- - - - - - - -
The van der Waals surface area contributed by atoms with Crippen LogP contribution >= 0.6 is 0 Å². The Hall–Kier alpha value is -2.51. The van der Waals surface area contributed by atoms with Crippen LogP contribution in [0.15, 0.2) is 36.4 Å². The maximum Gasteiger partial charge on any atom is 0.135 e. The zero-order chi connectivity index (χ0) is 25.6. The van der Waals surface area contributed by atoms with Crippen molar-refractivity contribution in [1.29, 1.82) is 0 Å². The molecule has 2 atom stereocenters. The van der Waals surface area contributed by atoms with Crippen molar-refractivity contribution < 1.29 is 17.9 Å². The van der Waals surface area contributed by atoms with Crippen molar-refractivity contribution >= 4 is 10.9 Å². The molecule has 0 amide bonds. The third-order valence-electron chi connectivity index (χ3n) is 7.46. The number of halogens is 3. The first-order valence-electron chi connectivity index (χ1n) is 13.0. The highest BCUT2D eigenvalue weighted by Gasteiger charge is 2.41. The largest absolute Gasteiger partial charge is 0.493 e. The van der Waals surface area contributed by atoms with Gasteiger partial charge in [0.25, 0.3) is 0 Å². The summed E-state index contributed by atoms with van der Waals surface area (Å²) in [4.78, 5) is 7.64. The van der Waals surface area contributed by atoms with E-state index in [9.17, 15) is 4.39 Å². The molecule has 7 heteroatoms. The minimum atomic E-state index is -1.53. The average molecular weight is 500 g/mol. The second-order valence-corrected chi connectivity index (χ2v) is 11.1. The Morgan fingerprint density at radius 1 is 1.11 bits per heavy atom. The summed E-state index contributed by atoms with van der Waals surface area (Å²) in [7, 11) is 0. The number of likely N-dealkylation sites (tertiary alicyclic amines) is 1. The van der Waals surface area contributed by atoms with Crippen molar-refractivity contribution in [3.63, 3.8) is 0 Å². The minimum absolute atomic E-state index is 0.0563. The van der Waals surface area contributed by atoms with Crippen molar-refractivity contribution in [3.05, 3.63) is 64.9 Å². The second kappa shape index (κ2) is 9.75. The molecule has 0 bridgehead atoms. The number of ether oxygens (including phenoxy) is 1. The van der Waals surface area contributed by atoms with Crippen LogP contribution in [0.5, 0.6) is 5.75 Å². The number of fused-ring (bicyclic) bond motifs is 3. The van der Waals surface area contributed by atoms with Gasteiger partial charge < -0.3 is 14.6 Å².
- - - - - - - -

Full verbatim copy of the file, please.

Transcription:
The van der Waals surface area contributed by atoms with Crippen LogP contribution >= 0.6 is 0 Å². The Hall–Kier alpha value is -2.51. The van der Waals surface area contributed by atoms with Crippen LogP contribution in [0.15, 0.2) is 36.4 Å². The maximum Gasteiger partial charge on any atom is 0.135 e. The zero-order chi connectivity index (χ0) is 25.6. The van der Waals surface area contributed by atoms with Crippen molar-refractivity contribution in [1.29, 1.82) is 0 Å². The molecule has 2 atom stereocenters. The van der Waals surface area contributed by atoms with Crippen molar-refractivity contribution < 1.29 is 17.9 Å². The van der Waals surface area contributed by atoms with Crippen molar-refractivity contribution >= 4 is 10.9 Å². The molecule has 0 amide bonds. The third-order valence-electron chi connectivity index (χ3n) is 7.46. The number of halogens is 3. The first-order valence-electron chi connectivity index (χ1n) is 13.0. The highest BCUT2D eigenvalue weighted by Gasteiger charge is 2.41. The largest absolute Gasteiger partial charge is 0.493 e. The van der Waals surface area contributed by atoms with Gasteiger partial charge in [0.25, 0.3) is 0 Å². The summed E-state index contributed by atoms with van der Waals surface area (Å²) in [4.78, 5) is 7.64. The van der Waals surface area contributed by atoms with E-state index in [9.17, 15) is 4.39 Å². The molecule has 7 heteroatoms. The minimum atomic E-state index is -1.53. The average molecular weight is 500 g/mol. The second-order valence-corrected chi connectivity index (χ2v) is 11.1. The Morgan fingerprint density at radius 1 is 1.11 bits per heavy atom. The summed E-state index contributed by atoms with van der Waals surface area (Å²) in [7, 11) is 0. The number of likely N-dealkylation sites (tertiary alicyclic amines) is 1. The van der Waals surface area contributed by atoms with Crippen molar-refractivity contribution in [3.63, 3.8) is 0 Å². The minimum absolute atomic E-state index is 0.0563. The van der Waals surface area contributed by atoms with Crippen molar-refractivity contribution in [3.05, 3.63) is 64.9 Å². The second kappa shape index (κ2) is 9.75. The molecule has 0 bridgehead atoms. The number of ether oxygens (including phenoxy) is 1. The van der Waals surface area contributed by atoms with Crippen LogP contribution in [0.5, 0.6) is 5.75 Å². The number of fused-ring (bicyclic) bond motifs is 3. The van der Waals surface area contributed by atoms with Gasteiger partial charge < -0.3 is 14.6 Å².